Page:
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Shohei Ohtani’s path to MLB cleared after new posting agreement is reached before deadline

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Ohtani comin’!

Well, thank goodness this all worked out, am I right?

For months, it looked like a lock that Japanese baseball star Shohei Ohtani would be transferring to MLB for 2018. Everybody was excited, and we even started analyzing who would have the best shot at him and how his career might pan out in the US.

But then a snag occurred, and things started looking shaky. MLB’s posting system agreement with Nippon Professional Baseball expired, and a new one wasn’t put in place. Which is still fine! In previous years, that replacement didn’t get put in place until December, so the timeline still looked good for Ohtani’s transfer.

However, an open-ended timeline for a new posting system wasn’t to be because the MLBPA also needed to agree on the new system with Nippon Professional Baseball, and it set an arbitrary cutoff for Monday, Nov. 20th at 8 p.m. ET.

Commissioner Rob Manfred seemed unworried about the deadline and the possibility that Ohtani wouldn’t make it to an MLB team this year, which turns out was the right position to take, as an agreement is now in place, and Ohtani will more than likely be in an MLB uniform next year.

The New York Post’s Joel Sherman reports this agreement will last for three years and will be ratified by the owners in 10 days. That means Ohtani can be posted by NPB as early as the end of next week. That means it’s time to get excited about Ohtani free agency for real. It’s time!

The new agreement, the rules of which will go into effect next offseason, will grant Japanese teams 20 percent of the value of a player’s contract if they sign a deal for less than $25 million. That includes Ohtani’s upcoming contract since he isn’t eligible for free agency this year. If the contract is worth $25-50 million, that percentage drops to 17.5 percent, and if it’s over $50 million, it goes down to 15 percent.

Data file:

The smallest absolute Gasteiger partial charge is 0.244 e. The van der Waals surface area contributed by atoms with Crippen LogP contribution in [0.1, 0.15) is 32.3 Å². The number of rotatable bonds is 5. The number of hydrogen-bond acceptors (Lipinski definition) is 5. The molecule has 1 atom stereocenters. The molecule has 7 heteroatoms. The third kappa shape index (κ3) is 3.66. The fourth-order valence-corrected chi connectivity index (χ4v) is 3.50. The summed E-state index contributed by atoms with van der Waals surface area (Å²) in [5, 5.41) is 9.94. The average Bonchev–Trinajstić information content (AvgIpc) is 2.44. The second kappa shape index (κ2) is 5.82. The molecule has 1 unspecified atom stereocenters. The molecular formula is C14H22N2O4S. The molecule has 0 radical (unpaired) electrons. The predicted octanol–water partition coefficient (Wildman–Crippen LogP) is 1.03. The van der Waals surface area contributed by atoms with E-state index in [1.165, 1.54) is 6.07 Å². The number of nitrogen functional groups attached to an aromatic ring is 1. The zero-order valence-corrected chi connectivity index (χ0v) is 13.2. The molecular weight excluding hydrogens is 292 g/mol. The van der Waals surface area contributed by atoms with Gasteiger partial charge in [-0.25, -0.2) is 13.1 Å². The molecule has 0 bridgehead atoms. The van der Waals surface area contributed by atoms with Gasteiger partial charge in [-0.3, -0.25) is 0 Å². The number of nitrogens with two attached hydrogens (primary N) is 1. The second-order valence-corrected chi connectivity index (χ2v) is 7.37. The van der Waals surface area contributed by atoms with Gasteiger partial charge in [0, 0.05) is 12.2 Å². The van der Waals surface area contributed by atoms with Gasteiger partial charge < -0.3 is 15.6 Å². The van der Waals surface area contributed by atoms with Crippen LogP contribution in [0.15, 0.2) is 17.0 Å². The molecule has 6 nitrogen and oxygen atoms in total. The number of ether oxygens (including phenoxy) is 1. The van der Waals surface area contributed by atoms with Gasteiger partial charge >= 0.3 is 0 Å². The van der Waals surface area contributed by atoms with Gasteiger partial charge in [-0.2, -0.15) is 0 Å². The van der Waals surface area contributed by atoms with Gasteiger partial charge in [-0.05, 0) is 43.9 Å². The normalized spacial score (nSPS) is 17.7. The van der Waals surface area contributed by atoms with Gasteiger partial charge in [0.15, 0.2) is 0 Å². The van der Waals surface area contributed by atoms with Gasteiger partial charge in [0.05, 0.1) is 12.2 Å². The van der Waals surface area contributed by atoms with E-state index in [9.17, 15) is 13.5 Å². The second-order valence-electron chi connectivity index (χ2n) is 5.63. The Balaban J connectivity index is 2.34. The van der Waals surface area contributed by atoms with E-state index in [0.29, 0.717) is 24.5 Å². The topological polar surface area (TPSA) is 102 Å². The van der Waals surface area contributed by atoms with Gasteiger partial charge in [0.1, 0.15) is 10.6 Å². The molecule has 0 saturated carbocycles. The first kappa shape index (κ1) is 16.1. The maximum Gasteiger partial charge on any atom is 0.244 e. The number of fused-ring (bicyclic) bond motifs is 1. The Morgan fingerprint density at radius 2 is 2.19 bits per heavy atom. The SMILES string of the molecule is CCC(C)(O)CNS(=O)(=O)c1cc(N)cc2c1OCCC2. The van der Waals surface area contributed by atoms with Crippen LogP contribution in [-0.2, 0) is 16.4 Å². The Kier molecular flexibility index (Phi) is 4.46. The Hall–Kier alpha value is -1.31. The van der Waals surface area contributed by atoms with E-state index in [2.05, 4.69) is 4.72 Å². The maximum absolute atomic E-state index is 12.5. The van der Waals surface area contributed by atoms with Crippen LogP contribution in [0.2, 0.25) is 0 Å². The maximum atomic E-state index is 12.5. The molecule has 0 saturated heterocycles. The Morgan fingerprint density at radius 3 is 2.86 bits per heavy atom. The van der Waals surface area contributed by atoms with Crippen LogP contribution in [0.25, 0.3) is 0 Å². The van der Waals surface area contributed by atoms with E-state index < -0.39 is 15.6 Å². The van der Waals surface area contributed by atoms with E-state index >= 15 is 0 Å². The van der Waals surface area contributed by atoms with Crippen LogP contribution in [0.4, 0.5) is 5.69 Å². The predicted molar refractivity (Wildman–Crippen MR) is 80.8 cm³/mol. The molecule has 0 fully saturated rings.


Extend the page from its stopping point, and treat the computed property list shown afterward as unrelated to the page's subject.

That addition to the agreement was a major negotiating point for NPB, as it has argued teams should get money beyond the posting amount as a way to more fully compensate teams that are losing one of their top players to MLB.

The Players Association shifted their negotiating deadline by 24 hours to see if talks would progress in a meaningful way, and that made all the difference. Negotiations came down to the wire to nail down final details, with discussions continuing as the business day started in Japan, according to Jon Morosi.

The important part of all this, besides Ohtani not having to hold off on his MLB dreams for another calendar year, is that the rest of us will get to watch the multi-talented player stateside next year — as long as something else doesn’t go wrong along the way.